Tags: aspiring writers, behind the scenes, how to get published, how to publish a book, how to write, how to write a book, how to write a novel, writing a book, Writing Tips
It’s pronounced SAY-TAHN. Yeah, it is.
I recently discovered, much to my dismay, that I had eaten Satan for dinner.
This is a true story. Allow me to explain.
In the midst of a snowstorm, my wife and I decided to try a new restaurant.
We ended up at a brightly lit, very mod, hipster-friendly place that put an emphasis on fresh food.
Hey, I’m cool. I love fresh food.
But what landed on my table bore no resemblance, by any stretch of imagination, to the gyro I had ordered. Continue reading
Don’t make them get medieval on you!
Sun Tzu ruined my life.
Don’t get me wrong, “The Art of War” contains some gems of insight for anyone engaged in a difficult struggle, like running a business.
(Or fighting a war with chariots and spears.)
But the problem is that Sun Tzu puts a great deal of emphasis on lightning-fast strikes intended to leave the enemy off-balance and lead to a swift victory. He recommends avoiding a prolonged conflict at all costs.
And he makes some good points.
But sometimes, you can only win the battle — or write a book — with a slow and steady application of force.
Don’t carry a notebook in your pocket. Instead, carry index cards!
For many years, I carried a writing notebook with me everywhere I went. That’s what all serious writers do, I’ve always heard. But in truth, it’s a terrible idea.
- First, when you write in a notebook, your notes are locked in rigid sequential order. If you tend to think of things randomly (and who doesn’t?), you’ll spend a lot of time flipping back and forth through your pages to find something.
- Second, it’s difficult and time-consuming to transcribe your notes from your notebook into the files for each project. I suppose if you’re the sort of person who only works on one story, ever, then this isn’t such a big deal. But I’m always working on a huge list of projects.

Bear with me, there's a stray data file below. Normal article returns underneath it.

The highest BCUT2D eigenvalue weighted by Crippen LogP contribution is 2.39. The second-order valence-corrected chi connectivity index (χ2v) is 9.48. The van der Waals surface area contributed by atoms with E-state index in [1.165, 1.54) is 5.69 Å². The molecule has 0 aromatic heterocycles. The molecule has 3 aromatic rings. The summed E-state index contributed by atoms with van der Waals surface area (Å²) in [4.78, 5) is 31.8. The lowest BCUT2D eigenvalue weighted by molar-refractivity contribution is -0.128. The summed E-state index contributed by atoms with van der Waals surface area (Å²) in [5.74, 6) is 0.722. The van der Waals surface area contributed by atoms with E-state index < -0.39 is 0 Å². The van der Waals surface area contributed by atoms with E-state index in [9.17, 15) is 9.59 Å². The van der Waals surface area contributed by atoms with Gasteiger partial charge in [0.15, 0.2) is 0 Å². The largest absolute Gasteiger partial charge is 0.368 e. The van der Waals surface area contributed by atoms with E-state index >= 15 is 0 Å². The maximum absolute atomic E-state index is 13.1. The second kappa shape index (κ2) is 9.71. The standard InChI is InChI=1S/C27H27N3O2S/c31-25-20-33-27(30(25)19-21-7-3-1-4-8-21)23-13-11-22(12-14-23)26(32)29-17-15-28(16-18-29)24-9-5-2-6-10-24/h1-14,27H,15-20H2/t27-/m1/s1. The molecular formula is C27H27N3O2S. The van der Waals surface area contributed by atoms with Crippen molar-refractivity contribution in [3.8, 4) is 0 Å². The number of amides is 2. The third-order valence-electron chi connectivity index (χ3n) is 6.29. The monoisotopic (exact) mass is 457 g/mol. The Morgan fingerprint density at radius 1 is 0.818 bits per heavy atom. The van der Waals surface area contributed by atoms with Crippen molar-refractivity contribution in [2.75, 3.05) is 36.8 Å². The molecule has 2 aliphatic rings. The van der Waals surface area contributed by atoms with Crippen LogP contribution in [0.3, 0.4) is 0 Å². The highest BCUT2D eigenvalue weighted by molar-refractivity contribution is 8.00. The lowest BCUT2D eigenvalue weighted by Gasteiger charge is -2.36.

- Third, notebooks get gnarly quickly. They get creased, folded, bent, ink-stained… It’s not pretty.
The Un-Notebook Solution
The secret is deceptively simple:
Okay, first, here’s a brand new trailer from the ever-spectacular folks over at Booktrack.com:
Can’t watch the video? Click here to see it on YouTube.
Now, back to the mysteries of Jazzy St. Clare:
Did you know that there actually was a real-life Saint Clare? Me either, until recently. Some other things you didn’t know about this story:
1) The original title was “The Case of the Missing Mummy”. Accurate, but not as catchy.
2) The sound effect of the lioness’s hiss is actually a recording of an air leak. Listen closely and you’ll hear it.
3) I used the same swing music from The Case of the Green-Eyed Werewolf to give Jazzy a theme song. Because every good detective needs a theme song.
4) My ever-creative wife came up with Jazzy St. Clare’s name — and she names most of my characters. Which is good, because I tend to come up with names like Agatha Whistlethorpe. And “Jazzy” is just so much cooler.
5) The Case of Mummy’s Secret is a 2013 Litquake winner. Yay! Okay, so, you’ve probably heard me crowing about that before. But I’m just tickled pink whenever I win an actual hard American cash prize for one of my stories. I dunno, maybe I got one too many “certificates of participation” as a kid.
Now, back to you.
What are you curious to see next from Jazzy St. Clare? Want to see her solve a vampire case … explore the Black Lagoon … go heel-to-heel against Spring-Heeled Jack? Now’s your chance to chime in. Leave me a comment or email me.